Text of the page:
If you’re currently planning on implementing a Manufacturing Execution System (MES) or other applications in the Manufacturing Operations Management (MOM) space, you may think you have all the shop-floor areas and ...
Have you heard about the open-source revolution? Like 3D printing, it only recently made its way into the mainstream, but like the additive manufacturing machines, it has been around for a while. Open-source technology (hardware, firmware, software) has been the spur of ...
Manufacturing supports the economies of local communities in ways that do not show up in national reports. It also accounts for a large percentage of R&D spending and American patents.
We have all come to the understanding that as 3D printing is becoming more prevalent in the mainstream consumer market, it is becoming even more ubiquitous in the engineering office (if it wasn’t already necessary). Even with this insight ...
While Google and Novartis are trying to develop a "smart" contact lens, a student in Taiwan has her corneas eaten by an amoeba linked to contact lenses.
To help you stay in the “lean” mood, we discuss the meaning of this trend and I’ll share with you 11 inspiring manufacturing quotes to keep you motivated and focused on the task at hand.
Last week, Walmart announced that it had hosted a group of U.S. manufacturers to its headquarters in Bentonville, AR. It inspires me to hear that big corporations (especially those as big as Walmart), are getting on or are still on the ...
Are electric cars ready to replace internal combustion models? Which problems remain to be solved, who’s working on them… and are they hiring?
Steelmakers have called for new import penalties and have filed the highest number of trade complaints in more than a decade. According to the U.S. Trade Representative, there are 40 anti-dumping and injury cases pending on steel products.
Renault-Nissan Alliance CEO Carlos Ghosn takes a look at why so many joint ventures, partnerships, alliances and mergers fail – especially in the auto industry.
Far too often, an engineer is sitting in the backroom creating plant floor programs that are perfect from a process perspective, but are not practical when it comes to real-world situations. This needs to change.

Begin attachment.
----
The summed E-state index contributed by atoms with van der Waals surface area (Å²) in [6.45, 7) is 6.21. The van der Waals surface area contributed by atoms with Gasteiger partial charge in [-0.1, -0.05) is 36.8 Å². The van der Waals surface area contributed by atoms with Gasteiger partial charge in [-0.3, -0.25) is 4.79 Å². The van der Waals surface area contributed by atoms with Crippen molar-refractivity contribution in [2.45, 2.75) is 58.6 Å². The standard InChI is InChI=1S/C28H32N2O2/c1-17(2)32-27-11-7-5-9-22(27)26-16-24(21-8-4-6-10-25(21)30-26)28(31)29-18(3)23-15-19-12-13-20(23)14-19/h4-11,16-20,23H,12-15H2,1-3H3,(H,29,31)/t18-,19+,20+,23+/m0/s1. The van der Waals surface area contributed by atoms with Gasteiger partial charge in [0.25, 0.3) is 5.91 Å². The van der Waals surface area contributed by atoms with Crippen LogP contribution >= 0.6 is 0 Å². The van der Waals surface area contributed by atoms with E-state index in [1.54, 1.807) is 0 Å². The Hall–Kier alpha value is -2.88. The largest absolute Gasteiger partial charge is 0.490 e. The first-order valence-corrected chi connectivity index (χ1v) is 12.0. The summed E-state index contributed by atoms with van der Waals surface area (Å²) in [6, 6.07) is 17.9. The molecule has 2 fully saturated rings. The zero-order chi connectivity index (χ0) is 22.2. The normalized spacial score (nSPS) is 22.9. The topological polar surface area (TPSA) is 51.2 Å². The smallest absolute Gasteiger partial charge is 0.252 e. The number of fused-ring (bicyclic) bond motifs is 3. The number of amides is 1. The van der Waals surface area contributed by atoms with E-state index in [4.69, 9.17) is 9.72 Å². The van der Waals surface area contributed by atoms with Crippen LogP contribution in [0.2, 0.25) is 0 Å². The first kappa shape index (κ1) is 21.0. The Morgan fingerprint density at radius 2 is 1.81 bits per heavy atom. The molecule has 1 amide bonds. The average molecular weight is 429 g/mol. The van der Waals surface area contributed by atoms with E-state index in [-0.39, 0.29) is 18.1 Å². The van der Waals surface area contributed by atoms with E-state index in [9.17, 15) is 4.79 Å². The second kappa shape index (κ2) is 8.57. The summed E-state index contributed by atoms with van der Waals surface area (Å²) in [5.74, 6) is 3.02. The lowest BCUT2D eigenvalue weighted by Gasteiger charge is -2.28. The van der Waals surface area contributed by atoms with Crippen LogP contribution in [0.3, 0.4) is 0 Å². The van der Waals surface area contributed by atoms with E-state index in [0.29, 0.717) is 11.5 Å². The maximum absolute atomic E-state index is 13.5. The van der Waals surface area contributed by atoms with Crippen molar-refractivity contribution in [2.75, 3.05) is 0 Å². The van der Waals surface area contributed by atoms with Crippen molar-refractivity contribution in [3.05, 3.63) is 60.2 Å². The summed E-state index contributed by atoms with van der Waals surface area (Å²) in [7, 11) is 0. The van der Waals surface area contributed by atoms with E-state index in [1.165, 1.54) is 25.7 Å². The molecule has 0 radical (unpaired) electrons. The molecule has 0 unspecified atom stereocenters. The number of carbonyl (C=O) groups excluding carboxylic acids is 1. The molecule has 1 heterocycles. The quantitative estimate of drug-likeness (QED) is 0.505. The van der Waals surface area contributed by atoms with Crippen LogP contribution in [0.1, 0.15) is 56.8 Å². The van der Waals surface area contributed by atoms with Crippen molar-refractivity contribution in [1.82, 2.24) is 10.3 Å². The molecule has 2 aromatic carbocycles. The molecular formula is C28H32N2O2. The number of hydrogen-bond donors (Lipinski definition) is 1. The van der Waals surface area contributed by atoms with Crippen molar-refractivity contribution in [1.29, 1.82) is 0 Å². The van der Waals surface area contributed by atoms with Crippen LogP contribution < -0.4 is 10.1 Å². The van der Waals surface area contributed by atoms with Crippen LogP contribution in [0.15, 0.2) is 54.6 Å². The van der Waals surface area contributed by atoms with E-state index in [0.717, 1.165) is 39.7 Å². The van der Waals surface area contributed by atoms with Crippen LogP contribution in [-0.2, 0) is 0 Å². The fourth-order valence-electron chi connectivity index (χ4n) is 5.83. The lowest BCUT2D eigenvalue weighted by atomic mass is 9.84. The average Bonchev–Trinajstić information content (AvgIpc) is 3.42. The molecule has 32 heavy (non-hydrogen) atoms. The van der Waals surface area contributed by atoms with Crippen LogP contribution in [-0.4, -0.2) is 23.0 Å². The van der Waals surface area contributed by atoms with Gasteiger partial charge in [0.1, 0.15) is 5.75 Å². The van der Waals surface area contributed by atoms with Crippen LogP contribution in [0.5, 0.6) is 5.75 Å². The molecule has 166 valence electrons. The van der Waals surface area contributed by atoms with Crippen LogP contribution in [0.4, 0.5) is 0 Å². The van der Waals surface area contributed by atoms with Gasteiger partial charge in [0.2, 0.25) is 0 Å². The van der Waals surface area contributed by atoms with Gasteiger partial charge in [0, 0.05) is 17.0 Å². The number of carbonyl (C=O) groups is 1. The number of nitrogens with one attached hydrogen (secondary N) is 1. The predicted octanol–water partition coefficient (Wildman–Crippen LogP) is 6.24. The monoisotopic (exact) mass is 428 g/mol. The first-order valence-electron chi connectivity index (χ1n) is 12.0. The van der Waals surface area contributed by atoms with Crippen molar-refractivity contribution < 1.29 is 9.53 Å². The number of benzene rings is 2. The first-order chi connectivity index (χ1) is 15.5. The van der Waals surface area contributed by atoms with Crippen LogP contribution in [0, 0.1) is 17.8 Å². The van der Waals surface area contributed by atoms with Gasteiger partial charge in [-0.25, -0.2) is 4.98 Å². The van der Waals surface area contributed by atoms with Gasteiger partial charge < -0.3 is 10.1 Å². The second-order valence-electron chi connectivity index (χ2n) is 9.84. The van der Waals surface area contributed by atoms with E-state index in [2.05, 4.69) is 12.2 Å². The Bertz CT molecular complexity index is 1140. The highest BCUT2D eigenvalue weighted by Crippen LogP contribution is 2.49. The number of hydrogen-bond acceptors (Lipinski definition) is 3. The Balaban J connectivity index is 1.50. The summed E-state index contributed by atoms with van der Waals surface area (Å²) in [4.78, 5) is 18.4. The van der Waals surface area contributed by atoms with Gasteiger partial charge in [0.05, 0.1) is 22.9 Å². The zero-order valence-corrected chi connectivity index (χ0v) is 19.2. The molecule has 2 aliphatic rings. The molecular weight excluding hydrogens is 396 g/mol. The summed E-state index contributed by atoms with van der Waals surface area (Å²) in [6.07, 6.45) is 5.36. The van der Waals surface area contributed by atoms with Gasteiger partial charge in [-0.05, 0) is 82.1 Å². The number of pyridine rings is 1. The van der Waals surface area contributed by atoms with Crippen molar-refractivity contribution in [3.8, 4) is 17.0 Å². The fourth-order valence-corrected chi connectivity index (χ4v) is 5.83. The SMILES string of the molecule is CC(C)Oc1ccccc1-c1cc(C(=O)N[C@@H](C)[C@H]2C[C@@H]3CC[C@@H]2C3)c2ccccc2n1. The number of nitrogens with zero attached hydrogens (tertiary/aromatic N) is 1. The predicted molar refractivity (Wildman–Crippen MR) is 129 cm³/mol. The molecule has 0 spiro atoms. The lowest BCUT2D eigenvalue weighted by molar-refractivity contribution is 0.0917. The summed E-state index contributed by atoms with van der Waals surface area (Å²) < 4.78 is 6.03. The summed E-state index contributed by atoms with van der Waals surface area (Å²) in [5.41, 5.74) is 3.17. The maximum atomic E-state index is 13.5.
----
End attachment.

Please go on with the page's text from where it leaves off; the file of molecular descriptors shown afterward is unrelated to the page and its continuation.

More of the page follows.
Manufacturing continues tread cautiously on the wider spectrum of possibility of outsourcing of engineering services. This appears counter intuitive for an industry which is highly polarized by aging workforce, massive dependence on contract labor in design functions and sub-optimal consumption of shared services.
The U.S. has among the lowest labor costs in the industrialized world and is awash in cheap energy, making it attractive for businesses to reshore by bringing their operations back to the U.S.
Recently, an NLRB administrative law judge (ALJ) issued a decision that, if allowed to stand, would have significant implications for manufacturers and their intellectual property.
In an industry that has yet to recover the jobs lost in the recession, we’re dealing with vacancies in the skilled trades that threaten to derail production growth and sector expansion.
With the rise of these connected operations, manufacturing executives are not only finding new ways to automate and create efficiency, they are also focusing on a big new opportunity for revenue growth: services.
The global manufacturing scene has been getting a lot of press lately, as China’s production slows and the reshoring trend gives American workers hope. But with so many moving parts, what’s really happening?
Whether the topic is limiting the skills sets girls develop while playing or failing to introduce STEM as a career option because those are “boy’s” toys, it’s always been an interesting discussion, to say the least.
While the process may seem daunting, it is not, and a company should not be dissuaded from protecting the ideas that it has spent precious time and resources developing.